Singapore family office growth slows amid stringent regulations and longer processing time

Stricter regulations and extended waiting time for family offices are slowing down the growth of this segment in Singapore, experts told AsianInvestor.
Singapore family office growth slows amid stringent regulations and longer processing time

The wait time for establishing a single family office in Singapore and availing the tax incentives from the regulator has been extended by several months due to increased regulatory scrutiny, causing a slowdown in the pace of family office growth in Singapore.

“We hear that there is a backlog of applications waiting to be approved. Even at private banks, for accounts to be opened for single family offices, there is a doubling in the waiting time,” Benjamin Choo, founding partner at Racson Capital, the fund management arm of Singapore-based single family office Racson Group, told AsianInvestor.

As of December 31, 2023, there were around 1,400 family offices that have been awarded tax incentives, according to Deputy Prime Minister Lawrence Wong. This means a 27% YoY increase from 2022. The previous year had seen a YoY growth of 57% (from 700 in 2021 to 1,100 at the end of 2022).

“With more stringent checks in place, the process for single family office applications is inevitably taking longer,” Alice Quek, Head of Private Clients at Hawksford Asia, told AsianInvestor (pictured below). Hawksford provides corporate and fiduciary services to family offices. 

“Currently, the application process takes at least 18 months, and the private bank account opening process takes around 3 to 6 months”, said Quek.

The increased scrutiny and the resulting slowdown seem to have happened after family offices were involved in the biggest money laundering case the country saw in August 2023, amounting to assets worth over SGD3 billion ($2.3 billion).

“The money laundering issues have certainly called for some pause where the regulators and service providers are ensuring that their processes and policies are robust and adequately applied,” noted Tervinder Chal, managing director, Singapore, Ogier Global.

The pandemic led to a surge in family offices, which came to represent Singapore's aspirations as an investment hub. However, the country seems to be shifting gears on the growth of this segment for now.

Single family offices can apply to MAS for tax breaks, but they also have the option to operate in Singapore without utilising these incentives.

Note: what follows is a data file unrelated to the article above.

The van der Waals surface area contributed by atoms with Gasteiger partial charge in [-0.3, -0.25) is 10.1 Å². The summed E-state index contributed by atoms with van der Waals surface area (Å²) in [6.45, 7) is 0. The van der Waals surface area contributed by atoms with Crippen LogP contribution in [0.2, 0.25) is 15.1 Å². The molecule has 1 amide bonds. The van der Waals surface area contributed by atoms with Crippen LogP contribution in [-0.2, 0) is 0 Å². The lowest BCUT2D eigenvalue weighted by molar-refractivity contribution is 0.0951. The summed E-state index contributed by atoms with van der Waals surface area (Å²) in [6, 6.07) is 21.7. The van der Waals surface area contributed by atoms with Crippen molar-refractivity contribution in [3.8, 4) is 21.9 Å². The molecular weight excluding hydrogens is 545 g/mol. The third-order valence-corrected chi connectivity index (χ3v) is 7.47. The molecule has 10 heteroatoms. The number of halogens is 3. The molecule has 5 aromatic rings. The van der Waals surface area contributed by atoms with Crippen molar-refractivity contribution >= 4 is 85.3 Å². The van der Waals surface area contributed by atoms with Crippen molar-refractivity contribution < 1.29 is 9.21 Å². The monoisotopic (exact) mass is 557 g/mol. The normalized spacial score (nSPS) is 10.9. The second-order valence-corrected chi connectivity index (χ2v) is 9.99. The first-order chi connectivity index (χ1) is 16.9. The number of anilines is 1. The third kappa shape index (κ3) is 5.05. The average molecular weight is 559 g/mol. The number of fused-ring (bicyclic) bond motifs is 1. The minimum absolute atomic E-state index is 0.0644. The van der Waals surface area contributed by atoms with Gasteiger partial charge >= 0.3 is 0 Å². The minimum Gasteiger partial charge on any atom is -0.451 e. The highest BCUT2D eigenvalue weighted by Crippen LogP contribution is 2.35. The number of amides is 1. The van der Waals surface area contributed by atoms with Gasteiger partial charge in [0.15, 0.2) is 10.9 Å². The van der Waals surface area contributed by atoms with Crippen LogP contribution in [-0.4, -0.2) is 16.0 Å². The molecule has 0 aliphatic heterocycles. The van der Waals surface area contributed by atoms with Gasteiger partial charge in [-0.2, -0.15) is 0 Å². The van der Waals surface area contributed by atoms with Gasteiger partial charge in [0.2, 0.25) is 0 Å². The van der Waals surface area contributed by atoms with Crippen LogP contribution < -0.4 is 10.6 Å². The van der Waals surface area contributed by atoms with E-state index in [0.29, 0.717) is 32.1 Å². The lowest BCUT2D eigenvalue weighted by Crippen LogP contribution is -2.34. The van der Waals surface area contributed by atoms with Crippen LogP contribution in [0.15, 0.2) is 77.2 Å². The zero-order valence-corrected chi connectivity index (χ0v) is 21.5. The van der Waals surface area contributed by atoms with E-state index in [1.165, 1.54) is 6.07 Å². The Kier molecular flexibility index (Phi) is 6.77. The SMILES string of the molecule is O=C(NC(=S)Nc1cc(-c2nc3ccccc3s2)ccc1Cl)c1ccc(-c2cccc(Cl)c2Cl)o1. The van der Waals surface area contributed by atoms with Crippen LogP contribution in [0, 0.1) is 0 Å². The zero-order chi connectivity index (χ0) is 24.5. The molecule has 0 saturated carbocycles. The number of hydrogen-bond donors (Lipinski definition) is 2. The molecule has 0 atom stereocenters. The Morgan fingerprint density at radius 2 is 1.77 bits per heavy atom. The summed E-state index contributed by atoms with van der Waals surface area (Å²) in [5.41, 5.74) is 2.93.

“Tax incentive applications for family offices are usually subject to a longer processing time and require applicants to provide additional information and supporting documentation,” said Victor Sanlorien Cobo, tax lawyer at DLA Piper, a law firm based in Singapore.  

“We further understand that the family office team at the MAS is facing a heavy workload,” he added.


While there is increased competition from other financial hubs, there is also an element of moderating the influx of family offices coming to Singapore. This approach aims to focus on more mature and professional family offices that could enhance the positive spillovers to the Singapore economy.

Smaller family offices also seem to be reconsidering Singapore as their preferred destination.

“Minimum fund size requirement, workforce hiring guidelines, increased business expenses, and local investment requirements are some of the heightened procedures that have rendered setting up smaller family offices less advantageous in Singapore,” said Cobo.

To be eligible for Section 13O incentives, family offices must invest a minimum of SGD20 million in funds, allocate SGD200,000 to local businesses, and employ at least two professionals. Ultra-high net-worth individuals can deposit funds in private banks in Singapore without needing to utilise the family office scheme.

“I believe that shortly we will see a consolidation of family offices, as some would realise that they are sufficiently well-serviced by their private banks or move to be managed under a multi-family office or an external asset manager as operational costs are getting higher in the country,” said Choo.

READ: Why single family offices are transitioning to multi-family models

Whilst Singapore opened up relatively early post-Covid and provided a viable option for family offices, Hong Kong and Dubai are catching up with various incentives to present themselves as an appealing alternative option.

“There have been talks of smaller family offices finding Dubai more appealing,” noted Quek.

“We have heard that clients preferring Dubai as a jurisdiction for setting up their family offices are typically from India and China,” she added.

Ogier Global has also observed a general trend of Chinese family offices in Singapore slowing down, compared to the initial rush post-Covid.

“This is likely a combination of local domestic considerations as well as the various incentives offered by Hong Kong and Dubai,” shared Chal. 

Tervinder Chal

READ: Dubai emerges as the new destination for Asian family offices

“The true intention to operate as a family office as opposed to an avenue to obtain a work or residency visa is another priority area for review in Singapore,” Chal added.


As the growth slows, there is again chatter of Singapore’s plans to amend tax rules for family offices and simplify the process in the coming period.

Sources told AsianInvestor that MAS as early as last week advised tax firms to adopt a new process where the current two-step submission process will be consolidated into a single step. Additionally, automated prompts and helper text will be incorporated into the application forms to reduce the time required for clarifications between tax advisors and the MAS.

Talks suggest that there have also been indications from the central bank that they are working on more measures to simplify the process for family offices.

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